RF Shielding of Welding, Plasma, and Computer Equipment
Here is my story and what worked for me. Please click on any of the photos to see a larger image.
When I first built my plasma gantry machine, I connected my computer to the drive electronics and then to the motors of the gantry. In my case, the gantry sits outside and the computer and drive electronics are inside my air conditioned lab. I watch the plasma gantry in action through a camera. This little situation occurred when I discovered that plasma dust gets into everything….and I mean EVERYTHING. I soon moved the plasma gantry out of the garage.
So, the cables from my drive electronics to my motors on the gantry are about 15 to 20 feet long. The cable from my computer to my drive electronics are 5 to 7 feet long. My lab also houses my amateur radio stuff and other sensitive test gear. Below are some pics.
These show the computer, drive electronics, outside box connection, and the gantry
When I first started the plasma gantry up and tried to cut something, my x and y motors took off and cut all over the sheet of steel I had clamped up to cut and basically ruined the sheet. This was caused by the rf energy produced by the plasma arc making the drive electronics generate many extra pulses to the motors. I knew then that the plasma arc was feeding back into my electronics and computer.
Having been a amateur radio operator (ham) for over 40 years, I'd run into this sort of problem before. My transmitter RF energy had gotten into my computer when I transmitted and made it do all sorts of strange things....none that were pleasant. So I knew where to begin.
Now what I am about to cover is not rocket science, especially in the ham radio arena. These are simple fixes and will help cure RF interference most of the time.
The problem is that a computer and the associated electronics for driving the stepper motors are usually shielded enough to where NORMAL outside electrical noise does not bother them. Usually they are installed in metal cases and the computer and drive controls have some RF suppression built into them. In this particular case, though, the RF interference is many times greater than what is considered normal. The Plasma cutter (as well as a TIG welder, or any electric welder for that matter) is nothing more than a "big time" RF generator or transmitter. To make matters worse (for the computer and drive electronics) the plasma and TIG machines have high frequency generators in them. This makes it many more times worse than "normal".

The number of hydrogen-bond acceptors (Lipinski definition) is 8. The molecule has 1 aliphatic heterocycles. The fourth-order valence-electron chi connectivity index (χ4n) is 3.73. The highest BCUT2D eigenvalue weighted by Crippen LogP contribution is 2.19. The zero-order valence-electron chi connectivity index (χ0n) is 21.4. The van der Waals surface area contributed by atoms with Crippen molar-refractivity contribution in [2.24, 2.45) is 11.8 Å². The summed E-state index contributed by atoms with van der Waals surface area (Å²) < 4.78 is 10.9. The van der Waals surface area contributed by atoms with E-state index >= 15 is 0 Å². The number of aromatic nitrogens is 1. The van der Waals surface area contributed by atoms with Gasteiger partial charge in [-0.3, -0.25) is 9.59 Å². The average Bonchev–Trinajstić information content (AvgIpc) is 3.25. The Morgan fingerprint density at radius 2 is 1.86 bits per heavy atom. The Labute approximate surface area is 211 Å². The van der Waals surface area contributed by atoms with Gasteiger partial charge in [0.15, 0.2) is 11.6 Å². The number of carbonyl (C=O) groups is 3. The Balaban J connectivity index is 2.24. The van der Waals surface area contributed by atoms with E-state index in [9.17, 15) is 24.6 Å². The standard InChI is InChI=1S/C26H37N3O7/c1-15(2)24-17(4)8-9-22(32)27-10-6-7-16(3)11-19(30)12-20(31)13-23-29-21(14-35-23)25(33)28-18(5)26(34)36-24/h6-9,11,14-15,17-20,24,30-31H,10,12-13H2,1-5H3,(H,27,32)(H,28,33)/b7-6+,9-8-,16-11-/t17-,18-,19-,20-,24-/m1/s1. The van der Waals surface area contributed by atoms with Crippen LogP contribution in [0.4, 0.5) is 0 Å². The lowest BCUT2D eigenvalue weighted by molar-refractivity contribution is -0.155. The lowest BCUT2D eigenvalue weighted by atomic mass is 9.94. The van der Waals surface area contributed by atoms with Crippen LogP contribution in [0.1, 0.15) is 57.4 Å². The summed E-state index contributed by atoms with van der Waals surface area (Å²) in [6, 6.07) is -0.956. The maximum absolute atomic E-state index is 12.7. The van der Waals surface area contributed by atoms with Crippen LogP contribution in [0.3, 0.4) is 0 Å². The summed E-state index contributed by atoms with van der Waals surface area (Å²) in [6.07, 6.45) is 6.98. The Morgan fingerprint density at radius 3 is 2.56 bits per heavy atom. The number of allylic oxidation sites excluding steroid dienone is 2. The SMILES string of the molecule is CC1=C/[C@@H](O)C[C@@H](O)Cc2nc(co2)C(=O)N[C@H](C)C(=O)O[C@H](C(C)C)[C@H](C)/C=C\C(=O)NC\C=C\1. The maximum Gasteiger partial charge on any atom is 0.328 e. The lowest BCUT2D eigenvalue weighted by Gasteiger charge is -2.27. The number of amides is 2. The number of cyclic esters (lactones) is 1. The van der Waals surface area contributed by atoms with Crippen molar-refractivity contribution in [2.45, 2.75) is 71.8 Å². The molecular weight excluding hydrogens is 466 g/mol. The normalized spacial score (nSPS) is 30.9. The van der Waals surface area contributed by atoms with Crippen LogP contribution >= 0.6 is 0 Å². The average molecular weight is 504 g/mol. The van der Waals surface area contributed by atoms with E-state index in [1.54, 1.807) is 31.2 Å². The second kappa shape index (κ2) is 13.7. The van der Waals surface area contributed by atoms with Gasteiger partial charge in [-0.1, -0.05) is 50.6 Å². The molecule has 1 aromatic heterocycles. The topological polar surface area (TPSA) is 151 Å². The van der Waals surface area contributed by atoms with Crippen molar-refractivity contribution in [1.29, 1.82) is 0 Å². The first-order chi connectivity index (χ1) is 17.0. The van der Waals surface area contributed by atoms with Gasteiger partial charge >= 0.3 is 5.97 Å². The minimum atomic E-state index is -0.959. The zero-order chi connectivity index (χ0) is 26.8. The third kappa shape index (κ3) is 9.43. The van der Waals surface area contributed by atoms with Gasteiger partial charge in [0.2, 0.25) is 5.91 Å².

The problem can be attacked from two sides. You can try to shield the source of the RF energy being transmitted from the plasma cutter or TIG welder or you can try to shield the computer and drive electronics from the RF "intrusion". We're going to try and do a little of both.
Stopping the RF Energy From Being Propagated
When a plasma or TIG welder is in operation and the arc is running, the RF energy is transmitted through the air and there is not much else you can do to shield this short of welding and plasma cutting inside a grounded metal box. Usually this is impractical......BUT....all of the metal that that is electrically connected to the plasma cutter or TIG welder may be acting like an antenna and propagating this RF energy. This you can do something about. You may not be able to suppress the RF energy that is radiating into the air directly from the arc, but you can help suppress all of the antennas that are connected to the arc. First you get an 4' copper coated ground rod. These are cheap and can be had a Radio Shack (p/n 15-530 for $12.99). See link below.
I used (and highly recommend) an 8ft copper coated rod. RadioShack no longer carries the 8ft ones, but Grainger carries them.
Other links that may work for 8ft ground rods.